JDK-8043190 : 5.5: Trigger interface initialization on default method invocation
  • Type: Bug
  • Component: specification
  • Sub-Component: vm
  • Affected Version: 8
  • Priority: P4
  • Status: Closed
  • Resolution: Fixed
  • Submitted: 2014-05-14
  • Updated: 2017-02-17
  • Resolved: 2015-02-16
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When a default method is invoked, the static fields of the declaring interface should be initialized.  This condition should be added to the list of circumstances in which initialization can occur.

This condition should _not_ trigger initialization of any superinterfaces or subinterfaces -- only the interface that declares the method.

Note that default methods can be accessed through a variety of paths -- invokevirtual, invokeinterface, invokespecial, and MethodHandles.
To clarify the search order: the suggested "postorder depth-first traversal" terminology is probably insufficient; what is wanted is: - All superinterfaces are considered, left-to-right - For each interface being considered, the search recurs on _its_ superinterfaces - The superinterfaces of an interface are listed before the interface itself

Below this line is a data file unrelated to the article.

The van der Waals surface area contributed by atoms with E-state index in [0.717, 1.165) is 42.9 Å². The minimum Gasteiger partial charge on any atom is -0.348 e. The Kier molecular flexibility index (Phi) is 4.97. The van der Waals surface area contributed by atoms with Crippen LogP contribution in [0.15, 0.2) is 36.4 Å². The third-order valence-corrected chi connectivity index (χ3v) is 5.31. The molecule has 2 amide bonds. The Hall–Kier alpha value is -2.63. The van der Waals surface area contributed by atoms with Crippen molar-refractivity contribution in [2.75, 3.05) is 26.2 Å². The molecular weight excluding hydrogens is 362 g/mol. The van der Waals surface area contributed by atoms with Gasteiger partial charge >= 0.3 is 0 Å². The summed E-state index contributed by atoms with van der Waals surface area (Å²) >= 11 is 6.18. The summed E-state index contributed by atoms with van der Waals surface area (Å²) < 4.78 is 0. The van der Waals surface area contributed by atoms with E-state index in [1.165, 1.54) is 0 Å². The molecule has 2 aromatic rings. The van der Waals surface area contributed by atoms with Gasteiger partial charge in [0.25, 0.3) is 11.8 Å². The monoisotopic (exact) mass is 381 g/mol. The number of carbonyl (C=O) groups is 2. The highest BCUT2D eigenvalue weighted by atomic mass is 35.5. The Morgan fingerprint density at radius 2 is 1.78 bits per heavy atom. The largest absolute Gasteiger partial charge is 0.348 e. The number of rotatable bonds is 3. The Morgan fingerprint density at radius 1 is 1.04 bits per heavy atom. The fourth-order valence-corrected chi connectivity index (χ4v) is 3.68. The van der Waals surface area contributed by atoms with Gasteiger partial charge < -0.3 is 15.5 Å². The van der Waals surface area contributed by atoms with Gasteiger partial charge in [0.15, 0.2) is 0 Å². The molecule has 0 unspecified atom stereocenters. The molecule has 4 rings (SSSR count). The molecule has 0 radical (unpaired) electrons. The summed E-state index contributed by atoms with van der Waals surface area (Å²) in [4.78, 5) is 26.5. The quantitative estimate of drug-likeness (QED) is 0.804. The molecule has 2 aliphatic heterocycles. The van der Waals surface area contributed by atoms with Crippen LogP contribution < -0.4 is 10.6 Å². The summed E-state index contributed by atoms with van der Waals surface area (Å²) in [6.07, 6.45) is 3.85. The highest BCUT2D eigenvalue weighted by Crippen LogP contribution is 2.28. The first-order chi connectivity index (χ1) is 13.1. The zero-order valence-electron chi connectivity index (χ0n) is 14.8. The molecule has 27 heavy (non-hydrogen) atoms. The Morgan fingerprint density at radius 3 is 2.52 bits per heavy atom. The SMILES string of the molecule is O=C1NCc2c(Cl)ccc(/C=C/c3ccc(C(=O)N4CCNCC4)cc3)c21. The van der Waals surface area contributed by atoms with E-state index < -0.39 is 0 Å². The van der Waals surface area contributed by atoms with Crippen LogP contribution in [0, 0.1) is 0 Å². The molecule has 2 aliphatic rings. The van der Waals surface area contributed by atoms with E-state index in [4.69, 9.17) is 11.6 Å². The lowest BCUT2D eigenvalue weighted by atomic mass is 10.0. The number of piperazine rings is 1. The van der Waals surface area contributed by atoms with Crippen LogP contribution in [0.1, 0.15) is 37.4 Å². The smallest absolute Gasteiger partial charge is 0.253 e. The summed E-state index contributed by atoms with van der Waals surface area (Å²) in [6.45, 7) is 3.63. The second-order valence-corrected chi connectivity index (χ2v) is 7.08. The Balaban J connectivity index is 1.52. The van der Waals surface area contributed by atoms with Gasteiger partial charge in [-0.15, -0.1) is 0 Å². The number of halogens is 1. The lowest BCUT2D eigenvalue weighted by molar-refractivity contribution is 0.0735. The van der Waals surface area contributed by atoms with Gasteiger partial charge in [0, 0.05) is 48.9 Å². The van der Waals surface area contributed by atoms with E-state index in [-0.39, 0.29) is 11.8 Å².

[Edit: this comment can be ignored. We do want a "postorder depth-first traversal", as outlined above (and probably this search should be explicitly defined in JVMS).] The terminology "postorder depth-first traversal" may need to be defined, or approached in a different way. Simply recurring on each superinterface is not acceptable, without some reworking of the whole algorithm, because i) not all superinterfaces should be initialized; ii) interface initialization should not generally recursively trigger initialization of _its_ superinterfaces; and iii) failure of an ancestor interface to initialize should not be interpreted as a failure of a closer ancestor interface to initialize. (Each of these three points are subject to further design discussion, though.)